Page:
6 diameter, Ha is the bulk anisotropy eld, KS is effective intrinsic characteristic behavior of resonance eld values with maxima 72
7 anisotropy constant due to surface anisotropy, is the angle around 90 and minima around 0 and 180 proves that particles 73
8 between n^ and applied sweeping eld and P2 is associated have uniaxial kind of anisotropy [17,20,25,33]. To explain angular 74
9 Legendre polynomial. For ZFC samples, the isotropic angular variation of three different regions we use model developed by 75
10 averaging of the pertinent uniaxial anisotropy is valid and hence Morais and coworkers [22,23]. In this model, the effective mag- 76
11 an angular independent relation can be written as netic eld (HEFF) acting on MNPs at resonance condition is 77
12 proposed to constitute three main components, viz., external 78
13 o 6KS 79
Hiso = HR (ZFC) = sweeping eld (HE), exchange anisotropy eld (HX), and effective
14 DI (5) 80
uniaxial anisotropy eld (HEK). At resonance, the external eld
15 81
Fig. 3(b) shows the variation of Hiso with temperature. Using becomes equal to resonance eld and the resonance condition can
16 82
I 384 G and D 9.6 nm, one obtains KS 2.3  10  2 erg cm  2 at be expressed mathematically as follows:
17 83
4 K, which is consistent with other reports [25,26]. For a textured
18 HR = HEFF HX HEK (9) 84
suspension, Eq. (5) can be further resolved for two general cases,
19 85
20 where the orientation of anisotropy axis to the external eld can with, HEK = (KEFF/I)(3 cos2 1) and KEFF = K V + (6/D) KS where, KV 86
21 be parallel or perpendicular whose resonance conditions can be and KS both are anisotropy constants having volume and surface 87
22 written as origin respectively [36]. Employing Eq. (9) and using I 384 G the 88
23 theoretical t is performed on the experimental data in order to 89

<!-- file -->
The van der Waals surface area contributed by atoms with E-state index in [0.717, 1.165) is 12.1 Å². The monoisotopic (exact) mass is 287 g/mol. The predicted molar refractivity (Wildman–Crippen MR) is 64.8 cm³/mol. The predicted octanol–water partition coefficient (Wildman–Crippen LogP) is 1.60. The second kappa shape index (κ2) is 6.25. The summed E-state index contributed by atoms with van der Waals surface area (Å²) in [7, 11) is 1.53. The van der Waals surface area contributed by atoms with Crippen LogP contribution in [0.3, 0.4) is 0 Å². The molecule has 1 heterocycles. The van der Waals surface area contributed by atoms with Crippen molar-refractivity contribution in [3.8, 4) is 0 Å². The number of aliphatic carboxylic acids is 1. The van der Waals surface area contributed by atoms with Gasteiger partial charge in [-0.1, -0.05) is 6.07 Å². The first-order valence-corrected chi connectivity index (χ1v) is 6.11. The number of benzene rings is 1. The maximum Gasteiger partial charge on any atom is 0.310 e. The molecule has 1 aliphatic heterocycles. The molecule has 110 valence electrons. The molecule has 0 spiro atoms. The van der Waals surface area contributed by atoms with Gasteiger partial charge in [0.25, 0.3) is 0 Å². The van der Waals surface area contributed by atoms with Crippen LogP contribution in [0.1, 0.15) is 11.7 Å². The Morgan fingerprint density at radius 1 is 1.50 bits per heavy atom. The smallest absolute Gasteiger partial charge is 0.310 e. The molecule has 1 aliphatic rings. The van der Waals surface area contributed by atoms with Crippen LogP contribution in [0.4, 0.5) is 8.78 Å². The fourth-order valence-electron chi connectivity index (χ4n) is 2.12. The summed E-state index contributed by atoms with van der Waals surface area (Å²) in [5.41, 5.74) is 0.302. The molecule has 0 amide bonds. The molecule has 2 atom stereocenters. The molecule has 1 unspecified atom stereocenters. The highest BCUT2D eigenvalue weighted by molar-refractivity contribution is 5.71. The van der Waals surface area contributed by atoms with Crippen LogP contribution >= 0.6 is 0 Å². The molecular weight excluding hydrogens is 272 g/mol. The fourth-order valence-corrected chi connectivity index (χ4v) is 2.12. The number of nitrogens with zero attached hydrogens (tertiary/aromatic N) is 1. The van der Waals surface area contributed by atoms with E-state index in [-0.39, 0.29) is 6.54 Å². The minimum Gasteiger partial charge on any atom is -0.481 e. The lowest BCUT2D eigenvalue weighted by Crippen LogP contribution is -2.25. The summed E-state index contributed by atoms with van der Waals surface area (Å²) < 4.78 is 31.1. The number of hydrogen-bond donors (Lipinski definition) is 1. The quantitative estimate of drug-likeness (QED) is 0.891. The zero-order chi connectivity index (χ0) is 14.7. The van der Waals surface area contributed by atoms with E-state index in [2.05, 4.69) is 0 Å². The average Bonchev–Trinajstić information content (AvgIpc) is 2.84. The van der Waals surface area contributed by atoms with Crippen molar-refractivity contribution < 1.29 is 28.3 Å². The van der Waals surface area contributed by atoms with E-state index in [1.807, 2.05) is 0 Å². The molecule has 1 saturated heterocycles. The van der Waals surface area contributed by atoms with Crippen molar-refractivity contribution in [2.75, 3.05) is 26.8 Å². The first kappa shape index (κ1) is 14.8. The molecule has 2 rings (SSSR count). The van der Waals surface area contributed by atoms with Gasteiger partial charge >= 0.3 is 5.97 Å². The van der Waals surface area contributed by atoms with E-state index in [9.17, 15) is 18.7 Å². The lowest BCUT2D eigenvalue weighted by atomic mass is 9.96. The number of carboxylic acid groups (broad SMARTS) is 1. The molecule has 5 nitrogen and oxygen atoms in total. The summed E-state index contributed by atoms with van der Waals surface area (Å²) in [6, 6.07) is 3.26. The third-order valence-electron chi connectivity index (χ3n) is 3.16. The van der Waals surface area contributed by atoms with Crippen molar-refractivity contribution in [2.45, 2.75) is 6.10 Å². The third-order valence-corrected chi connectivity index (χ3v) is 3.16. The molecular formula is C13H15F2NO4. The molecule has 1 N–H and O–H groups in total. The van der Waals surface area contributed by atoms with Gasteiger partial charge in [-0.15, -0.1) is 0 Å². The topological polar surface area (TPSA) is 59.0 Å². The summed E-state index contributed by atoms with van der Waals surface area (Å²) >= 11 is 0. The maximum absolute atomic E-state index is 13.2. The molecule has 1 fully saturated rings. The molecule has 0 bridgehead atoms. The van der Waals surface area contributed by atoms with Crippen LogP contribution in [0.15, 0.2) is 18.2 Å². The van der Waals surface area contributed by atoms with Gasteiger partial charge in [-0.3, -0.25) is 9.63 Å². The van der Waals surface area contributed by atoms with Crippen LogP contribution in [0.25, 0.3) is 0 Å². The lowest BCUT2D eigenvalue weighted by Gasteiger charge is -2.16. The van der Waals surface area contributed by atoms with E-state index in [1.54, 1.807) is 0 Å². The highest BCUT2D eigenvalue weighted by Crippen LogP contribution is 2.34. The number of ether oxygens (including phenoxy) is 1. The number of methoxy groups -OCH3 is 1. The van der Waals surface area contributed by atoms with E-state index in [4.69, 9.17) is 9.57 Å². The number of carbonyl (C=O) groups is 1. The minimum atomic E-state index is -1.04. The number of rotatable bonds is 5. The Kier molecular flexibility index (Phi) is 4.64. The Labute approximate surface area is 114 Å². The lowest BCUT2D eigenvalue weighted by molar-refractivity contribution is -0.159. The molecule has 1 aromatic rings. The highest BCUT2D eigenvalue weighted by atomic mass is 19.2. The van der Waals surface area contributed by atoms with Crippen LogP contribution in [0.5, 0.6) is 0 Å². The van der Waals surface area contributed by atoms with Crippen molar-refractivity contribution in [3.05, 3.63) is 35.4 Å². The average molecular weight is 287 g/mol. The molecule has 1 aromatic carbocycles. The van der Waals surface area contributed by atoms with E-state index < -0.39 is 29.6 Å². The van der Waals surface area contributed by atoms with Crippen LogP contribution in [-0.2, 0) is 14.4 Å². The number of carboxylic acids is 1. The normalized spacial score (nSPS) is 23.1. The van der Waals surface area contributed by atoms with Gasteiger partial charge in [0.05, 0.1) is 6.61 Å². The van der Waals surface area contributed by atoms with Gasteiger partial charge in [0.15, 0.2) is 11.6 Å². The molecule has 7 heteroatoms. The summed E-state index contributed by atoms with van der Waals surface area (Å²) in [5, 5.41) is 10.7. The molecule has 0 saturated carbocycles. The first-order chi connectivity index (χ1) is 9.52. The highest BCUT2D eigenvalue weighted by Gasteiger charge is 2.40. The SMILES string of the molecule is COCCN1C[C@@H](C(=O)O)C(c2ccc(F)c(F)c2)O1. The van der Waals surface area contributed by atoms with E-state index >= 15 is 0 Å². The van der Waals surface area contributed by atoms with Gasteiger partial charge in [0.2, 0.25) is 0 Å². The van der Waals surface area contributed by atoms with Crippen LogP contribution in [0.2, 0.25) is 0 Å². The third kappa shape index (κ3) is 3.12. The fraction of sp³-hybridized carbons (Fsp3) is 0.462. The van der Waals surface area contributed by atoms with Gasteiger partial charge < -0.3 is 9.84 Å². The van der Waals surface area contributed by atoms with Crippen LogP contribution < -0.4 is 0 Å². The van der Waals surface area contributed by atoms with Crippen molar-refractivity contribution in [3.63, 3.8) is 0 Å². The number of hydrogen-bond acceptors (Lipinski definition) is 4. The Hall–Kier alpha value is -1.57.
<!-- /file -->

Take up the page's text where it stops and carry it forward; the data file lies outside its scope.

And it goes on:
o 6KS
24 HR (0) = Ha obtain effective magnetic anisotropy of particles. The KEFF values 90
DI (6) obtained after tting angular variation data of Fig. 4 is shown in
25 91
26 and Fig. 5. The behavior of magnetic anisotropy shows that its 92
27 magnitude decreases with increase in temperature, which is 93
o 3KS H consistent with previous reports [22]. Though, effective anisotropy
28 HR (90) = + + a 94
DI 2 (7) in lowest temperature regime (region I; 440 K) is highest, but is
29 95
30 still smaller than the bulk value of Fe3O4 i.e. 1.1  105 erg cm  3 96
Simplifying Eqs. (6) and (7), one obtains
31 [37]. This observation is directly related to the nite size effects 97
32 2 6KS and larger interparticle distances in the matrix. It should be 98
[HR (90) HR (0)] = + Ha
3 DI (8) remarked that the thermal variation of effective anisotropy is
33 99
34 clearly visible in Fig. 5 with three distinct regions, as already 100
By using observed resonance eld values in left hand side of Eq.
35 marked in Fig. 3(a). The red lines are the linear ts to different 101
(8), the thermal variation of the same is plotted in Fig. 3(b). regions. The extrapolation of linear t to the y-axis, where (1000/
36 Though if one uses Eqs. (5) and (8), to determine Ha, then one can 102
37 T)-0, yields characteristic value of KEFF for the corresponding 103
observe positive and negative values at different temperatures. region. For regions I and II, the KEFF values are 4.7  104 and 2.1 
38 104
This can be further explained as follows. As discussed above, in a 104 erg cm  3 respectively, whereas region III shows its value near 105
magnetic uid there is no opportunity to achieve a perfect to zero due to melting of carrier liquid. Here, it is conspicuous that
40 106
texturation. In fact, the carrier medium employed here, i.e. water the rise in KEFF is more than 50% from regions II to I. Though KEFF is
41 107
freezes around 260 K, which is high enough so that a good amount combination of both volume and surface terms but we relate such
42 108
43 of orientational disorder of anisotropy axes is present in the an enhancement to the dominance of surface effects present at 109
44 110
45 111
46 112
47 113
48 114
49 115
50 116
51 117
52 118
53 119
54 120
55 121
56 122
57 123
58 124